With Asians finally showing their might, the world is looking towards Asia, be it the auto industry or the technology industry. However, for insurance companies, Asia was not on the priority list for a long time. The scenario is changing. With the middle class population in Asia growing, ageing and more importantly getting richer, Asia is the market to be in.
Sample this: According to a report by BCG consultancy, the region’s middle class is expected to balloon from 525 million in 2009 to 3.2 billion by 2030. This coupled with increase in life expectancy will also lead to a rise in pensioners and people opting for various retirement policies.
Hence, it is not surprising to see global players rushing in to grab a share in the market. In 2013, the Asia market grew by 7.3% against 1.4% in Europe and a negative growth in North America (data by Swiss Re). In 2014, total premiums in Asia grew by 6.5%, compared to 0.4% in the US and 3.5% in Europe.
“The increasing individual wealth and ageing population will create opportunities for insurers to introduce new products to consumers that protect their hard-earned financial and physical assets,” says David Fried, Chief Executive Officer, Emerging Markets, QBE Insurance Group. Amid this trend, personal lines insurance will remain an integral part of any insurance company’s growth strategy in Asia.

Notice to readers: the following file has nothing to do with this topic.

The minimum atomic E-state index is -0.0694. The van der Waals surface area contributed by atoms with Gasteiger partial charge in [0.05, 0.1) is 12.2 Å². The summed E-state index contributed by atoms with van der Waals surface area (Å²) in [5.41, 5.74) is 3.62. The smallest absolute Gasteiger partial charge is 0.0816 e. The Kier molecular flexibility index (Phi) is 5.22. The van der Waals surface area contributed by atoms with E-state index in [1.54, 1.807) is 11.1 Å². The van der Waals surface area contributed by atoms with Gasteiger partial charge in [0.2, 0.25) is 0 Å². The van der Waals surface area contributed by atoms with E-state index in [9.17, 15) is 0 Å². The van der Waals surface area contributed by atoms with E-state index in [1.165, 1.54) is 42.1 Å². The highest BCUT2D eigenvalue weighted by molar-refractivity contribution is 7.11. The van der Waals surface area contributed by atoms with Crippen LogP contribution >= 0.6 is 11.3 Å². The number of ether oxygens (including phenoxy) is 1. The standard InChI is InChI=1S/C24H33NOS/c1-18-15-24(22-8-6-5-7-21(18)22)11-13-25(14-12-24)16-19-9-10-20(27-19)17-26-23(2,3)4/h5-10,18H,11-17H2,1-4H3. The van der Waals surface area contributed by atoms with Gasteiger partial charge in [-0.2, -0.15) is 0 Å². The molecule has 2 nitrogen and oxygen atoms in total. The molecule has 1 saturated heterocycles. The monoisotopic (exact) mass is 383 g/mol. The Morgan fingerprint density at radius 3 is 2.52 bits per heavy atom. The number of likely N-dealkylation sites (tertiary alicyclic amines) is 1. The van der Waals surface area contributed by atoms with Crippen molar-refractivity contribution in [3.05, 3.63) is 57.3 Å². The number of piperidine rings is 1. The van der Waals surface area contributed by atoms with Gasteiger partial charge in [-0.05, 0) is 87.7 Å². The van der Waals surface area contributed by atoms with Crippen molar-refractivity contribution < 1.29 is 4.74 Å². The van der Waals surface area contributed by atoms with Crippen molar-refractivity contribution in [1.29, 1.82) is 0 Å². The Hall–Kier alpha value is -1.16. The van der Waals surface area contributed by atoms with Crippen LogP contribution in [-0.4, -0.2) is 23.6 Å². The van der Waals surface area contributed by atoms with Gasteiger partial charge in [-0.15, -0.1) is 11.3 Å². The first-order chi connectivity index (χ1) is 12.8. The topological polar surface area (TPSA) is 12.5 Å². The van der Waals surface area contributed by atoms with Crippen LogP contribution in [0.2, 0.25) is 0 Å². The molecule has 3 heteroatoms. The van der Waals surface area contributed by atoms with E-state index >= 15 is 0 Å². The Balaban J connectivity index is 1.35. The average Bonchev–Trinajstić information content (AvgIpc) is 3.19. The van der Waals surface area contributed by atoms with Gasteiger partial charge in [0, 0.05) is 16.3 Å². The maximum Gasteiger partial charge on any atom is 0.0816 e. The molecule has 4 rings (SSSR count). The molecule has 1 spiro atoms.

“Asia’s rapidly ageing population will boost demand for retirement/savings products while the growing middle-income class is expected to generate a sizable income effect on insurance demand, especially on personal lines,” says Clarence Wong, Chief Economist Asia, Swiss Re.
For example, the exponential growth in middle class and wealth across Asia Pacific results in rapid surge in automobile ownership and the need for motor insurance. In China, the number of privately owned automobiles is expected to grow to 200 million by 2020.
Expansion of the personal line of insurance business with strategic partners is part of the growth strategyfor QBE in Asia Pacific.
“There are many opportunities when you have a rising middle class. For instance, the segment will also make more frequent trips abroad, which leads to greater need for travel insurance. They will also be more aware of their health, thus leading to an increase in demand for medical insurance,” says Fried.
For the first half of 2015, the life insurance segment in Asia saw strong momentum despite less sanguine economic outlook mainly driven by Vietnam, Philippines and China. Also, businesses in advanced economies like Japan, Korea, Singapore and Taiwan performed well. “For life insurance, product innovation and diversification of distribution channels will remain key growth drivers,” remarks Wong.
In the non-life insurance segment, premium growth has moderated in advanced Asian markets in the first half of 2015 both as a result of slowing economic growth as well as intensifying price pressures while emerging Asia continued to outperform. “Growth in Asian non-life insurance is supported by robust economic growth, infrastructure investment and regional trade,” says Wong adding that rising risk awareness, urbanisation, rising property/car ownership will also boost demand for non-life insurance products in the region.